One area that highlights how much traders are bracing for election drama is swaptions, or options on interest rate swaps, which typically mirror the overall direction of Treasury yields. Wells Fargo analysts found that Election Day is priced for four times the volatility of a “typical” trading day in this market, based on the difference between at-the-money volatility on two-month and three-month swaptions on 10-year interest rate swap contracts. That compares to roughly two times at a similar point in the 2016 election cycle and about 1.7 times during the 2012 campaign, they wrote in a note.

Obviously people are beginning to have flashbacks to Florida and Bush v Gore.

In 2016, MarketWatch took a look at what happened when a lot hung on hanging chads:

The Dow fell more than 5% over the first two weeks following Election Day; this came as a legal battle escalated in Florida…In late November… Florida’s election board declared Bush the victor. And though Gore immediately contested that ruling, the stock market did begin to rally. Even so, on Dec. 12, when the legal battles were finally ended by the Supreme Court’s decision, the Dow was 3.1% lower than where it stood on Election Day.

2020 is not 2000. Those six weeks in late 2000 might look like an era of tranquility compared with what may lie ahead.

— A.S.

From Washington to Wall Street (II)

Mick Mulvaney, Trump’s former acting chief of staff, is following the path of scores of former politicians from Washington to Wall Street. Mulvaney announced this weekend that he is raising money for a hedge fund called Exegis Capital. He and his partner Andrew Wessel plan to capitalize on the former congressman’s knowledge of financial regulation.

“Politics is going to be a very turbulent thing for the near future, and I think it creates opportunities for those who understand how Washington works to provide an advantage over everybody else,” Mulvaney said on an S&P Global Intelligence podcast. Exegesis will invest in financial firms with exposure to regulatory risk.

To some, Mulvaney’s decision reeks of cronyism: using public service as a launching pad for a lucrative career in the private sector. But many of the same people who denounce this kind of rent seeking tend to support increased financial regulation. Whatever one thinks of Mulvaney’s integrity, his ability to make money on political experience says more about politics than it does about him.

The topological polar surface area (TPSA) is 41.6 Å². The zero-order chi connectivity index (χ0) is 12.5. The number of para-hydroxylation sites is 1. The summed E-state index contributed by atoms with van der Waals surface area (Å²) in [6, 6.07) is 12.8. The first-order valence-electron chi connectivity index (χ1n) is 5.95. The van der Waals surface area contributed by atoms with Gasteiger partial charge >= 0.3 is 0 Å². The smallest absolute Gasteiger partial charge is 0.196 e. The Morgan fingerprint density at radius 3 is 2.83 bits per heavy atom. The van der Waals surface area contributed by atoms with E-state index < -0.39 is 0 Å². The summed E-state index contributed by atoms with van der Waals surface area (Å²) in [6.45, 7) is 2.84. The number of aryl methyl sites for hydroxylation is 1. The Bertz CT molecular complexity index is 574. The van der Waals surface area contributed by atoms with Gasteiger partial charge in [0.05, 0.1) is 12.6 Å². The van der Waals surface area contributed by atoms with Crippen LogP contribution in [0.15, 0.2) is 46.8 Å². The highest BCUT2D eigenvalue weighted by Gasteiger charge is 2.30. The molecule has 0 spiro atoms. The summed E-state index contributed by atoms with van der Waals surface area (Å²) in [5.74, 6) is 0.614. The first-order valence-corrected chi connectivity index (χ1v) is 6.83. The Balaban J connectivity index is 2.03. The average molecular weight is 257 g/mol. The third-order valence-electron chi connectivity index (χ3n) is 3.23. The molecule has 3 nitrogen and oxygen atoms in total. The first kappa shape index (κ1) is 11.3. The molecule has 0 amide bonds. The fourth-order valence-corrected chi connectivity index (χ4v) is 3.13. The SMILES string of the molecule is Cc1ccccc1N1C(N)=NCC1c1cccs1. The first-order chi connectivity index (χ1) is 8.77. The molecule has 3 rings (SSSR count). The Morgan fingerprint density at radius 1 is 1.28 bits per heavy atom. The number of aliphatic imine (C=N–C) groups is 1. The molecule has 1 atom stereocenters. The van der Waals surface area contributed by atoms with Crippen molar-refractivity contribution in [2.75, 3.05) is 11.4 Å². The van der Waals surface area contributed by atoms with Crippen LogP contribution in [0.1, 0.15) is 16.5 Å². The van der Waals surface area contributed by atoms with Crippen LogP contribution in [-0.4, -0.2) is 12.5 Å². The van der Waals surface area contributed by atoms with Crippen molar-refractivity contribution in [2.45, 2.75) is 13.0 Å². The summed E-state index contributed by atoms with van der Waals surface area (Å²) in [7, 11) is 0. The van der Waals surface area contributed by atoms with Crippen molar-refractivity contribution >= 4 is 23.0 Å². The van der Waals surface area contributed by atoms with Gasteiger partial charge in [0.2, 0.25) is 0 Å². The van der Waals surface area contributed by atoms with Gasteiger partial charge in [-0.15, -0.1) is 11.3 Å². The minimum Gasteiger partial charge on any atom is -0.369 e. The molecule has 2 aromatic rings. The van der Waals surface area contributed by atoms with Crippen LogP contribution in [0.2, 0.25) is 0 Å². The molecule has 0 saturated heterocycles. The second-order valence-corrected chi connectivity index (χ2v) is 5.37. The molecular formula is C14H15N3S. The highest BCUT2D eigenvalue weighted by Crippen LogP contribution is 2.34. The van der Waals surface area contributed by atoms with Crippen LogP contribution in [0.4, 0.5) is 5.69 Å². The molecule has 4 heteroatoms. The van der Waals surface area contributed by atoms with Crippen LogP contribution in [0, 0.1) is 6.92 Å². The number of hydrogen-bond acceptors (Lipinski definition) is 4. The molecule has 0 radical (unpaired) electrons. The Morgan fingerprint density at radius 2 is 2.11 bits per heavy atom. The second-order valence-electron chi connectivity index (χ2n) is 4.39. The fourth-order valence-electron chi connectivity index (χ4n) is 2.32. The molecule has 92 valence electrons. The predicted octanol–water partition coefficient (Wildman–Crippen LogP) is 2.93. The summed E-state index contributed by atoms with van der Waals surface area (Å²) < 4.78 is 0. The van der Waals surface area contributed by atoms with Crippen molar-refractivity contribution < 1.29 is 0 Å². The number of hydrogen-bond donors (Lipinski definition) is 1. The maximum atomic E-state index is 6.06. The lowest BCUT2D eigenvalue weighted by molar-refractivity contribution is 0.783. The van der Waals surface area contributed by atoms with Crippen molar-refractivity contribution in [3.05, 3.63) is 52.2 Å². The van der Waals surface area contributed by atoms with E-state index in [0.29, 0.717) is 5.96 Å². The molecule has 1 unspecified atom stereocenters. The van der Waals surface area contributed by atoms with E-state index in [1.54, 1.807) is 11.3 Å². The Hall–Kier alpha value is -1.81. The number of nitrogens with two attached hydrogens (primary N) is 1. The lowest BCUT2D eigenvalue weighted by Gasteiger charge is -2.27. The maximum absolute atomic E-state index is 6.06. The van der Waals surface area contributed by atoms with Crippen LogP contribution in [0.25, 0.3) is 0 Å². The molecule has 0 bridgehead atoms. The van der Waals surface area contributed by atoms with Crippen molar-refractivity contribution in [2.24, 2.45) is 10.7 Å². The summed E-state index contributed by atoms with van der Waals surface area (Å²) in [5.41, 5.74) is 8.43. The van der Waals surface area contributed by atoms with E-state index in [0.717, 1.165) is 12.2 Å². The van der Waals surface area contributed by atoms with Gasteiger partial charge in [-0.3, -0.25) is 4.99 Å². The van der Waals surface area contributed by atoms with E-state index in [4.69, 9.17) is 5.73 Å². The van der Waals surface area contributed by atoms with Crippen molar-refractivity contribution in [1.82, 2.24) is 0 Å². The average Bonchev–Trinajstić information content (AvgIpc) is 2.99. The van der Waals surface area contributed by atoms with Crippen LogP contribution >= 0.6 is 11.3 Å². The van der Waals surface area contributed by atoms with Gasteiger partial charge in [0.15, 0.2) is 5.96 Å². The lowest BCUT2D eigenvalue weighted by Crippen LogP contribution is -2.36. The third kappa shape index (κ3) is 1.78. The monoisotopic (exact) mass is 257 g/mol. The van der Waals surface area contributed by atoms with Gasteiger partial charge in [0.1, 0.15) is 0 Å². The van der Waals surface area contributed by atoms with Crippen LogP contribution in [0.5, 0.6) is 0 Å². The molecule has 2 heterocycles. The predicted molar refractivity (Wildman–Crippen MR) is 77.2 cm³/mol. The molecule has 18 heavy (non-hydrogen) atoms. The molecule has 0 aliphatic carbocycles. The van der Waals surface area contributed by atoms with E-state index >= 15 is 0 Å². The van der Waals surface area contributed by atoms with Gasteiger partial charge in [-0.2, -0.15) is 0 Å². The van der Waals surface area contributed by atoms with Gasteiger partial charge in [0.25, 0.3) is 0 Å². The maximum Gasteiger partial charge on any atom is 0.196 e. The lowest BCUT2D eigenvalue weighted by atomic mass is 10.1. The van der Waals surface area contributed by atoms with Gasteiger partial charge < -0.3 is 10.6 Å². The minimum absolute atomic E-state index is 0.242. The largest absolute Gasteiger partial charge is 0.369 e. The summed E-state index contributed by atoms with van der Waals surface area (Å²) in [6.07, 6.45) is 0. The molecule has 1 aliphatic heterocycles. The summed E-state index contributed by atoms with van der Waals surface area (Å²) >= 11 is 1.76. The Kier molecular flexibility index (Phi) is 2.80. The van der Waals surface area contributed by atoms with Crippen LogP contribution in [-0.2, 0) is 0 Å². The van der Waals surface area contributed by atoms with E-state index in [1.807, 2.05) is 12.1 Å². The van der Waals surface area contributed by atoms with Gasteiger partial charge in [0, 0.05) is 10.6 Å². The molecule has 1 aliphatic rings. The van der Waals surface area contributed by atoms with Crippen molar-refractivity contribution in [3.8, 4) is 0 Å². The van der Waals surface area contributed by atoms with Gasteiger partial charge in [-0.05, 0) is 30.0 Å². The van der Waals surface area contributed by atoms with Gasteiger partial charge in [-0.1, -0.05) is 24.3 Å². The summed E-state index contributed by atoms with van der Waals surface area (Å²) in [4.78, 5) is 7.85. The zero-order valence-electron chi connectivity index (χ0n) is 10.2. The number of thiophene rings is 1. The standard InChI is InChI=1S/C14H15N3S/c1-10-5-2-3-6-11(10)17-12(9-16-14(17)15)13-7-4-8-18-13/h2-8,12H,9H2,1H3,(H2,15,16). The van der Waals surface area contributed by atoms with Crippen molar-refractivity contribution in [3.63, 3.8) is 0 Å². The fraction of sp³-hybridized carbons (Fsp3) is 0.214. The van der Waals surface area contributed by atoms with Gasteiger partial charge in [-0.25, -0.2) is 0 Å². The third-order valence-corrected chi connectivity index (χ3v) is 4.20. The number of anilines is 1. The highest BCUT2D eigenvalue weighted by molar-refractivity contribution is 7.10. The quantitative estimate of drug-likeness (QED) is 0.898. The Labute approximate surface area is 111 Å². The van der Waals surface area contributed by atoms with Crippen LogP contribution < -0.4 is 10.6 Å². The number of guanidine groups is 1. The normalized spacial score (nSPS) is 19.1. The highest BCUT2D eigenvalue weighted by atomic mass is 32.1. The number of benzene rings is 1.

One complication: Mulvaney also serves as special envoy to Northern Ireland. “It’s not clear how Mulvaney will divide his time between the hedge fund and promoting peace in Northern Ireland,” points out Politico.

Quite a long commute.

— D.T.

Around the Web

Coronavirus and the Labor Market:

The trend in job postings — a real-time measure of labor market activity — is 20.2% lower than in 2019, as of August 28. This is a slight improvement after two consecutive weeks of decline in the postings index, which followed three months of gradual improvement. Three weeks ago, the trend was 18.1% below last year.

‘Severe lumber shortage’ is adding $14,000 to the cost of a new home

Buffet goes to Tokyo:

The chairman and CEO of Berkshire Hathaway announced Sunday — his 90th birthday — that his company has acquired a slightly more than 5% stake in each of the five leading Japanese trading companies. The companies are Itochu Corp., Marubeni Corp., Mitsubishi Corp., Mitsui & Co., and Sumitomo Corp.

Random Walk

For the second time in his career, Japanese prime minister Shinzo Abe has resigned, citing health reasons. The first time, in 2007, after serving little over a year, Abe stepped down following an election in which his Liberal Democratic Party suffered major losses. His successor, Yasuo Fukuda, resigned suddenly the following year due to partisan gridlock. Next was Taro Aso, who lasted 357 days. Aso exited the old-fashioned way: His Liberal Democrats lost in a historic landslide just one week before he completed his first year in office.

You’re probably wondering what happened next. Well, Yukio Hatoyama completed nine months in office before…you guess it: resigning. Hatoyama had promised to close the U.S. military base on Okinawa, but reneged in the face of increasing North Korean belligerence. Naturally, he stepped down.

Another member of Hatoyama’s Democratic Party of Japan, Haoto Kan, took his place. And then the next year he resigned.

In fact, Abe’s eight-year tenure — now coming to a close — is the longest by a Japanese PM in 50 years. We wish him well.

— D.T.

To sign up for the Capital Note, follow this link.

More from National Review